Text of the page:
Are we ready yet to return to face to face mediations?

Gary Webber Tips, Trends 2 Comments

In the debate on the countervailing pressures to return to normality and help the economy versus continuing to WFH where possible, where do we who are involved in mediations as mediators, lawyers, experts and parties fit?

Many of us have been successfully doing mediations online for the last few months. One of the advantages of face to face is that we can view body language. It is amazing how much one notices when you can see people’s hands, which may show irritation, fear, calm etc. However, online it is often easier to see people’s faces, and the directness of the cameras means that it can feel quite close and intimate, which helps to build rapport. Doing preparatory sessions with the parties and lawyers before the mediation helps greatly, especially with parties who are less familiar with Zoom.

While the point about body language holds, in face to face plenary sessions with a number of participants it can actually be quite difficult to gauge the body language of everyone. In an online session using gallery view, this is evened out as everyone can see each other’s faces at the same time and distance.

When face to face mediations resume, if it is possible to find a venue with enough space in all the rooms, perhaps big boardrooms for all, will that take away connection, especially if we are required to wear masks? Will there be difficulty hearing each other and will it be more difficult to hear the tone that people use? Online we don’t have those difficulties.

Mediations are tiring, whether online or with everyone present in the same building. In a face to face mediation everyone needs to travel to the venue and home again afterwards. Online we sit at our computers all day.  In my online mediations I have become very careful about ensuring that there are clear breaks throughout the day to avoid Zoom fatigue. In our own homes it is easier to relax quickly during a break than it is in a corporate environment.

Whether a mediation is conducted face to face or online, at the end of the day how the underlying factors are handled by the parties is the biggest determinant of settlement. Experience from mediators in this current online phase suggests that their success rate remains consistent, and that any failure to settle isn’t a result of the technology. 

Comments 2

  1. As always, a helpful commentary. And I totally agree that ADR works best when parties actively engage and want to resolve. But mediating in person as you say has disadvantages. Lockdown has shown we can do many things remotely both in terms of convenience, economics and effectiveness. The CA and HC have said repeatedly during judgments handed down during lockdown that justice is still preserved and the parties still enjoy fairness even when evidence is not given live or the parties or their advisers can only attend hearings remotely. The point was made several times that seeing a witness live is not necessarily related to understanding truthfulness. Good witnesses can be very nervous and untruthful ones can be very convincing. Body language is not always the window on truth. The separation of parties and witnesses during remote hearings can sometimes make nervous people more comfortable and therefore better able to give evidence. Remote meetings make mediation more available, both practically and economically.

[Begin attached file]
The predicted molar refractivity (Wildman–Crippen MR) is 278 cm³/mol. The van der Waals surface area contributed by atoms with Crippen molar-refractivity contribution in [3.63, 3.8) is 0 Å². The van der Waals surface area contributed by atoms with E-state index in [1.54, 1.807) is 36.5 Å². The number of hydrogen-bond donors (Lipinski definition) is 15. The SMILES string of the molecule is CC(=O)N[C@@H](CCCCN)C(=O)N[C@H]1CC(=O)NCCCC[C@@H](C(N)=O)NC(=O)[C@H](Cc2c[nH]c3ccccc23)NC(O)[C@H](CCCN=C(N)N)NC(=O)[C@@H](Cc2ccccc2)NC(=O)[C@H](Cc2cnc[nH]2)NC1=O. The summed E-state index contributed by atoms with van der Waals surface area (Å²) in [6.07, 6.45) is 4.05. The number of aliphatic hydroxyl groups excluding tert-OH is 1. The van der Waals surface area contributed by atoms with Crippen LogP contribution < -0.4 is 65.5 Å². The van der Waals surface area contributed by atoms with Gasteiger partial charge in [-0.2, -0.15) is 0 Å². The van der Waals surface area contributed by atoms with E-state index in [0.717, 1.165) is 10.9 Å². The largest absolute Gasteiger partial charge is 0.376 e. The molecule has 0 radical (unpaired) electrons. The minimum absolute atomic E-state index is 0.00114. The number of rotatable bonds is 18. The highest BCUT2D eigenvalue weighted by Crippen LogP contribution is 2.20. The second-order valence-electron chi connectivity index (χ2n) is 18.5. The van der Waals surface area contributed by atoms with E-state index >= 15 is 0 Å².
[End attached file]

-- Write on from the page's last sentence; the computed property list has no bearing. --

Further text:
While mediations are not necessarily about truthfulness, undoubtedly looking at people via video links allows you to concentrate on them far more than when you are gathered around a table or in a room with others. Ultimately the skill is in the mediator to draw parties out, helped ideally by their advisers who should promote resolution and not antagonise disputes. This echoes the duty of parties, inc their advisers, to help courts to further the overriding overjective – see CPR 1.3. Sometimes I feel that some advisers, both lawyers and experts, forget this, especially the latter who also do not always understand their overriding duty to the court and not the parties – see CPR 35.3

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